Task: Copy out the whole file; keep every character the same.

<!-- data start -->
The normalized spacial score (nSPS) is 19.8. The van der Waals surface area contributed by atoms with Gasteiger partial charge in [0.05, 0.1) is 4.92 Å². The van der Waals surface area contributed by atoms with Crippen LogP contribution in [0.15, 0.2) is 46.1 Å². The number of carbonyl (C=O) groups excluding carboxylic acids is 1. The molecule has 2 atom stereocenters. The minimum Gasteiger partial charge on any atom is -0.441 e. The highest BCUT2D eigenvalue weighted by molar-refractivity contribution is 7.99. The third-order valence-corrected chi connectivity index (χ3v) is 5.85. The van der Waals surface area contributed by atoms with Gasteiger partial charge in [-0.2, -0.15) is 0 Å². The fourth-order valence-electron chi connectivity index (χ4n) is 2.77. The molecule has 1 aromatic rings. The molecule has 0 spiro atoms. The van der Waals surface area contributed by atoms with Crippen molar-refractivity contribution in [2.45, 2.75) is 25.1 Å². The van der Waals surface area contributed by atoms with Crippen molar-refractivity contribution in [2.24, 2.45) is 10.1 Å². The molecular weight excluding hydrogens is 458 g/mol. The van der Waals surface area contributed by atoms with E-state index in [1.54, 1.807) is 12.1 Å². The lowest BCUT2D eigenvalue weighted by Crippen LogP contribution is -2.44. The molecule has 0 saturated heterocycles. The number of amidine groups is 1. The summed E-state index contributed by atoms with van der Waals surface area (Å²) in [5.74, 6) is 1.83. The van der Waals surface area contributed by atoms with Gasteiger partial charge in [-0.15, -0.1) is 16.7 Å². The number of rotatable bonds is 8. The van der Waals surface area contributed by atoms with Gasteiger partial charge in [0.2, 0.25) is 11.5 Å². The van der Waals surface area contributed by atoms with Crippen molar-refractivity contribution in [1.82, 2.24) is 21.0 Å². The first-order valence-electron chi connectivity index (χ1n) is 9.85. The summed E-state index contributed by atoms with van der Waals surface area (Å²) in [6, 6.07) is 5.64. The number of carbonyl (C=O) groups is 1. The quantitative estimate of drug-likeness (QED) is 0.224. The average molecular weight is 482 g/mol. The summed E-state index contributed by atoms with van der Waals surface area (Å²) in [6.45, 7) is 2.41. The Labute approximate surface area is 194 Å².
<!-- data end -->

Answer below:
The normalized spacial score (nSPS) is 19.8. The van der Waals surface area contributed by atoms with Gasteiger partial charge in [0.05, 0.1) is 4.92 Å². The van der Waals surface area contributed by atoms with Crippen LogP contribution in [0.15, 0.2) is 46.1 Å². The number of carbonyl (C=O) groups excluding carboxylic acids is 1. The molecule has 2 atom stereocenters. The minimum Gasteiger partial charge on any atom is -0.441 e. The highest BCUT2D eigenvalue weighted by molar-refractivity contribution is 7.99. The third-order valence-corrected chi connectivity index (χ3v) is 5.85. The van der Waals surface area contributed by atoms with Gasteiger partial charge in [-0.2, -0.15) is 0 Å². The fourth-order valence-electron chi connectivity index (χ4n) is 2.77. The molecule has 1 aromatic rings. The molecule has 0 spiro atoms. The van der Waals surface area contributed by atoms with Crippen molar-refractivity contribution in [2.45, 2.75) is 25.1 Å². The van der Waals surface area contributed by atoms with Crippen molar-refractivity contribution in [2.24, 2.45) is 10.1 Å². The molecular weight excluding hydrogens is 458 g/mol. The van der Waals surface area contributed by atoms with E-state index in [1.54, 1.807) is 12.1 Å². The lowest BCUT2D eigenvalue weighted by Crippen LogP contribution is -2.44. The molecule has 0 saturated heterocycles. The number of amidine groups is 1. The summed E-state index contributed by atoms with van der Waals surface area (Å²) in [5.74, 6) is 1.83. The van der Waals surface area contributed by atoms with Gasteiger partial charge in [-0.15, -0.1) is 16.7 Å². The number of rotatable bonds is 8. The van der Waals surface area contributed by atoms with Gasteiger partial charge in [0.2, 0.25) is 11.5 Å². The van der Waals surface area contributed by atoms with Crippen molar-refractivity contribution in [1.82, 2.24) is 21.0 Å². The first-order valence-electron chi connectivity index (χ1n) is 9.85. The summed E-state index contributed by atoms with van der Waals surface area (Å²) in [6, 6.07) is 5.64. The number of carbonyl (C=O) groups is 1. The quantitative estimate of drug-likeness (QED) is 0.224. The average molecular weight is 482 g/mol. The summed E-state index contributed by atoms with van der Waals surface area (Å²) in [6.45, 7) is 2.41. The Labute approximate surface area is 194 Å².